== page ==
Manganese oxidation by spores and spore coats of a marine bacillus species

J P de Vrind, E W de Vrind-de Jong, J W de Voogt, P Westbroek, F C Boogerd, R A Rosson

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Bacillus sp. strain SG-1 is a marine bacterial species isolated from a near-shore manganese sediment sample. Its mature dormant spores promote the oxidation of Mn to MnO(2). By quantifying the amounts of immobilized and oxidized manganese, it was established that bound manganese was almost instantaneously oxidized. When the final oxidation of manganese by the spores was partly inhibited by NaN(3) or anaerobiosis, an equivalent decrease in manganese immobilization was observed. After formation of a certain amount of MnO(2) by the spores, the oxidation rate decreased. A maximal encrustment was observed after which no further oxidation occurred. The oxidizing activity could be recovered by reduction of the MnO(2) with hydroxylamine. Once the spores were encrusted, they could bind significant amounts of manganese, even when no oxidation occurred. Purified spore coat preparations oxidized manganese at the same rate as intact spores. During the oxidation of manganese in spore coat preparations, molecular oxygen was consumed and protons were liberated. The data indicate that a spore coat component promoted the oxidation of Mn in a biologically catalyzed process, after adsorption of the ion to incipiently formed MnO(2). Eventually, when large amounts of MnO(2) were allowed to accumulate, the active sites were masked and further oxidation was prevented.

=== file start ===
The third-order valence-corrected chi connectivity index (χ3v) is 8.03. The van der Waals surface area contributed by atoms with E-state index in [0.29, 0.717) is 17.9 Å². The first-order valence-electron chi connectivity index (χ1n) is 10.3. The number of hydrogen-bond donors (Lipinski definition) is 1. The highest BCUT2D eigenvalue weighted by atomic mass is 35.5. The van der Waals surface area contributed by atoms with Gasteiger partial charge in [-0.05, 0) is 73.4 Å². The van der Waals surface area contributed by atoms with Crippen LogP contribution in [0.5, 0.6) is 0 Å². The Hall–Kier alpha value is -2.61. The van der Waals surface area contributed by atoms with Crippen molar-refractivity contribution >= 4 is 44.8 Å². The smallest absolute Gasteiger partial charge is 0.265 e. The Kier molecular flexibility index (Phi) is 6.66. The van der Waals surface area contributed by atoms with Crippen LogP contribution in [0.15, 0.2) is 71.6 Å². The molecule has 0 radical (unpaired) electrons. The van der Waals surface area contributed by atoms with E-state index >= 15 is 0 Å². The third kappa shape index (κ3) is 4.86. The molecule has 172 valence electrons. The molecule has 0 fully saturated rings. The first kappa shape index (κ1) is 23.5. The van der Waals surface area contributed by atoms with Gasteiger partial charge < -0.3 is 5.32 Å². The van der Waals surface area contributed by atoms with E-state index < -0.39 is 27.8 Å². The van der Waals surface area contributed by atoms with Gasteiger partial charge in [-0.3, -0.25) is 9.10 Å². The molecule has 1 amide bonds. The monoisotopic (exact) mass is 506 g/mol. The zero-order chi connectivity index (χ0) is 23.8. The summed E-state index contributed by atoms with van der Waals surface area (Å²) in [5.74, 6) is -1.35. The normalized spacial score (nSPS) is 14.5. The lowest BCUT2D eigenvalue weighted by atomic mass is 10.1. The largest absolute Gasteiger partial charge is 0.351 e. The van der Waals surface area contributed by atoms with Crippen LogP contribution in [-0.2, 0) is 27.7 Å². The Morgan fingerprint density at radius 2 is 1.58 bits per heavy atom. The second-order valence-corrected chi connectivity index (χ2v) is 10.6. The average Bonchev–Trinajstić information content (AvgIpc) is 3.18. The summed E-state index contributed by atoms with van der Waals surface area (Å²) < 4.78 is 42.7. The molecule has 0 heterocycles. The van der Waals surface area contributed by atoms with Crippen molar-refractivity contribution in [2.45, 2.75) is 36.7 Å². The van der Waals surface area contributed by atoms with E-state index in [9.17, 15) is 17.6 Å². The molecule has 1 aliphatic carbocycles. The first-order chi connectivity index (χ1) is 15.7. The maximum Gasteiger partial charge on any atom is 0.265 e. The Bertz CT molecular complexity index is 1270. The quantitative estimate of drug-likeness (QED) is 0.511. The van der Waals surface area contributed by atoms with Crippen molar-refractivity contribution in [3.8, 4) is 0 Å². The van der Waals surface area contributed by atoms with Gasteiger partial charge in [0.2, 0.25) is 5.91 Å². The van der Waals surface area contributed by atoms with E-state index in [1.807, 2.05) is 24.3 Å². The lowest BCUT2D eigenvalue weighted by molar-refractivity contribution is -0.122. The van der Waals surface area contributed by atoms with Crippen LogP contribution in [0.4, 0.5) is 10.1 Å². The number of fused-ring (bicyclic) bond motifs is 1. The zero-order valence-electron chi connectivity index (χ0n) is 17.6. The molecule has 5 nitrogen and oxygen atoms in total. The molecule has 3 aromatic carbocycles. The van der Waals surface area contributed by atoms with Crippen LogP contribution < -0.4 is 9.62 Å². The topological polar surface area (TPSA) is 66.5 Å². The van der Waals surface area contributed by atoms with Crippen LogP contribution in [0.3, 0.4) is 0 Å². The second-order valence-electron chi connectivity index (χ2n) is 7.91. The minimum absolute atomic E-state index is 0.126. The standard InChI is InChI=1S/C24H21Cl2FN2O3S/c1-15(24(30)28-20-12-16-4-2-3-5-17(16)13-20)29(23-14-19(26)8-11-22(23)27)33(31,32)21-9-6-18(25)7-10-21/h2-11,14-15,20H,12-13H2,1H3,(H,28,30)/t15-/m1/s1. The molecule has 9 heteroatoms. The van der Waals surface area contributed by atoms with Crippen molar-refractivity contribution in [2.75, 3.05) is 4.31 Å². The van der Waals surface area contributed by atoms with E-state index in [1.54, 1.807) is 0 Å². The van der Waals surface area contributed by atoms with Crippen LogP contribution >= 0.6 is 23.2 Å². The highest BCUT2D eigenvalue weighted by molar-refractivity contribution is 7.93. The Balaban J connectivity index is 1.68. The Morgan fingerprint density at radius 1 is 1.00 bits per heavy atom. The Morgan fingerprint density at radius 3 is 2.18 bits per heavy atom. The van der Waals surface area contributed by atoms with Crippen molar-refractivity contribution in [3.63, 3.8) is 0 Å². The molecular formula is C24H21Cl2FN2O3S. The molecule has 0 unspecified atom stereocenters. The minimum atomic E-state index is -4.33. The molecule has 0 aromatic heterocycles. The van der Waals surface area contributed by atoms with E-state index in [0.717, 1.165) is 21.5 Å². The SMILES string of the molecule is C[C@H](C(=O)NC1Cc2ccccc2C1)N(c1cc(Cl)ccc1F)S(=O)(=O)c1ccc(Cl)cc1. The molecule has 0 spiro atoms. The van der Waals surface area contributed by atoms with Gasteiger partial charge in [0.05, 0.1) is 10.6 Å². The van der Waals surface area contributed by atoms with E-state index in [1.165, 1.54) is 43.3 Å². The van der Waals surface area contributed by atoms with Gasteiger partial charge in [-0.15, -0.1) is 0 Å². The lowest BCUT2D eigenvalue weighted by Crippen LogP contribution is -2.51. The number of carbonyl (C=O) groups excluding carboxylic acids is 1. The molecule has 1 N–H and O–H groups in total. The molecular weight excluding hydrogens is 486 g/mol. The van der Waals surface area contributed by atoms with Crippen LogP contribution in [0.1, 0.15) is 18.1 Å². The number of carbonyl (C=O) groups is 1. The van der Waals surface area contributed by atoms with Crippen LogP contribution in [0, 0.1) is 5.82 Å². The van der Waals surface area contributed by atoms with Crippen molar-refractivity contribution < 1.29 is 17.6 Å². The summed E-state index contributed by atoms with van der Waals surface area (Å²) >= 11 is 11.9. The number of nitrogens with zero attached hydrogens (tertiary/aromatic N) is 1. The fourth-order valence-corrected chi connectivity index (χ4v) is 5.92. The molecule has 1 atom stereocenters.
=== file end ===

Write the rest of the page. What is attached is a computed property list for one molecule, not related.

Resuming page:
Original languageEnglish
Pages (from-to)1096-100
Number of pages5
JournalApplied and Environmental Microbiology
Issue number5
Publication statusPublished - Nov 1986


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